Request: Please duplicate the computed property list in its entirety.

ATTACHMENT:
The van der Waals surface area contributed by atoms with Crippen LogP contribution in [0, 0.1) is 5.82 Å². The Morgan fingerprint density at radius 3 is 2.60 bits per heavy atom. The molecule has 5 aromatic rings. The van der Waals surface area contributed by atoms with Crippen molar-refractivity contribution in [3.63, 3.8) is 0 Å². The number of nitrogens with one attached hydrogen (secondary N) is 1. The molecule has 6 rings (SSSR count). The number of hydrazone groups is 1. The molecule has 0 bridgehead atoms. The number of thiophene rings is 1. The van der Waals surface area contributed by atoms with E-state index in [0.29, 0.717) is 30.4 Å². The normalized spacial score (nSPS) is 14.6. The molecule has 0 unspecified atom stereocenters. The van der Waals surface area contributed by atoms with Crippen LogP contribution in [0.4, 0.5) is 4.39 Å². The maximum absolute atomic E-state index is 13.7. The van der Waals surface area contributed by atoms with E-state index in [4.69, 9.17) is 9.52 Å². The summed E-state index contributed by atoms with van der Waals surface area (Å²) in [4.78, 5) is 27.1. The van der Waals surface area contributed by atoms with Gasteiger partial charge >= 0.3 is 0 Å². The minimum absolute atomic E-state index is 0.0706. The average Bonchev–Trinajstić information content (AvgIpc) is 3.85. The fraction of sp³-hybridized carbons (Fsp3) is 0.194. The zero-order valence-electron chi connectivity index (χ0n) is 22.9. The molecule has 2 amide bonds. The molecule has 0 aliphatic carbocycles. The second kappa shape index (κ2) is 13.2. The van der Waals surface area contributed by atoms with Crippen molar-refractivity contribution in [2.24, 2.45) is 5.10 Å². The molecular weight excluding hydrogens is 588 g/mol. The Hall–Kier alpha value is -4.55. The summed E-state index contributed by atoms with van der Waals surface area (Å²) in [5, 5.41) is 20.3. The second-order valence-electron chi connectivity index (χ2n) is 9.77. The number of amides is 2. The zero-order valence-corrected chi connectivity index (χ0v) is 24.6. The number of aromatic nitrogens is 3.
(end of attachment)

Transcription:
The van der Waals surface area contributed by atoms with Crippen LogP contribution in [0, 0.1) is 5.82 Å². The Morgan fingerprint density at radius 3 is 2.60 bits per heavy atom. The molecule has 5 aromatic rings. The van der Waals surface area contributed by atoms with Crippen molar-refractivity contribution in [3.63, 3.8) is 0 Å². The number of nitrogens with one attached hydrogen (secondary N) is 1. The molecule has 6 rings (SSSR count). The number of hydrazone groups is 1. The molecule has 0 bridgehead atoms. The number of thiophene rings is 1. The van der Waals surface area contributed by atoms with E-state index in [0.29, 0.717) is 30.4 Å². The normalized spacial score (nSPS) is 14.6. The molecule has 0 unspecified atom stereocenters. The van der Waals surface area contributed by atoms with Crippen LogP contribution in [0.4, 0.5) is 4.39 Å². The maximum absolute atomic E-state index is 13.7. The van der Waals surface area contributed by atoms with E-state index in [4.69, 9.17) is 9.52 Å². The summed E-state index contributed by atoms with van der Waals surface area (Å²) in [4.78, 5) is 27.1. The van der Waals surface area contributed by atoms with Gasteiger partial charge >= 0.3 is 0 Å². The minimum absolute atomic E-state index is 0.0706. The average Bonchev–Trinajstić information content (AvgIpc) is 3.85. The fraction of sp³-hybridized carbons (Fsp3) is 0.194. The zero-order valence-electron chi connectivity index (χ0n) is 22.9. The molecule has 2 amide bonds. The molecule has 0 aliphatic carbocycles. The second kappa shape index (κ2) is 13.2. The van der Waals surface area contributed by atoms with Crippen molar-refractivity contribution in [2.24, 2.45) is 5.10 Å². The molecular weight excluding hydrogens is 588 g/mol. The Hall–Kier alpha value is -4.55. The summed E-state index contributed by atoms with van der Waals surface area (Å²) in [5, 5.41) is 20.3. The second-order valence-electron chi connectivity index (χ2n) is 9.77. The number of amides is 2. The zero-order valence-corrected chi connectivity index (χ0v) is 24.6. The number of aromatic nitrogens is 3.